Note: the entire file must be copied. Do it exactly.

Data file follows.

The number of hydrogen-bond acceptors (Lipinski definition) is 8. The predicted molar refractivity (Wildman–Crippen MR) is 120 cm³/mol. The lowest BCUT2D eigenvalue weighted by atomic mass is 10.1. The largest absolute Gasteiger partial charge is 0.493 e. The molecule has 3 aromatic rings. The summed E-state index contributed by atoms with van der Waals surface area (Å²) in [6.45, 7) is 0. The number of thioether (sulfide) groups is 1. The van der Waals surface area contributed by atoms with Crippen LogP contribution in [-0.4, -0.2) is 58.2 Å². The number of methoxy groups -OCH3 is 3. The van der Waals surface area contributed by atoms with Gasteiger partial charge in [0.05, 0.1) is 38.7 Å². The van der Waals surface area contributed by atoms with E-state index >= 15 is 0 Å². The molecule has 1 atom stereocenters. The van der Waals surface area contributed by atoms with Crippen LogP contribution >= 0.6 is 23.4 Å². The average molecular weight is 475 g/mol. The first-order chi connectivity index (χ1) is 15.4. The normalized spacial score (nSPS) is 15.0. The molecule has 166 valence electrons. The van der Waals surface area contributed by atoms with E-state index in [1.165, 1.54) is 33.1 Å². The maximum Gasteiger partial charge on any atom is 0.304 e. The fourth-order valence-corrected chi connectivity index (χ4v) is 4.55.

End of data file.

The number of hydrogen-bond acceptors (Lipinski definition) is 8. The predicted molar refractivity (Wildman–Crippen MR) is 120 cm³/mol. The lowest BCUT2D eigenvalue weighted by atomic mass is 10.1. The largest absolute Gasteiger partial charge is 0.493 e. The molecule has 3 aromatic rings. The summed E-state index contributed by atoms with van der Waals surface area (Å²) in [6.45, 7) is 0. The number of thioether (sulfide) groups is 1. The van der Waals surface area contributed by atoms with Crippen LogP contribution in [-0.4, -0.2) is 58.2 Å². The number of methoxy groups -OCH3 is 3. The van der Waals surface area contributed by atoms with Gasteiger partial charge in [0.05, 0.1) is 38.7 Å². The van der Waals surface area contributed by atoms with E-state index >= 15 is 0 Å². The molecule has 1 atom stereocenters. The van der Waals surface area contributed by atoms with Crippen LogP contribution >= 0.6 is 23.4 Å². The average molecular weight is 475 g/mol. The first-order chi connectivity index (χ1) is 15.4. The normalized spacial score (nSPS) is 15.0. The molecule has 166 valence electrons. The van der Waals surface area contributed by atoms with E-state index in [1.165, 1.54) is 33.1 Å². The maximum Gasteiger partial charge on any atom is 0.304 e. The fourth-order valence-corrected chi connectivity index (χ4v) is 4.55.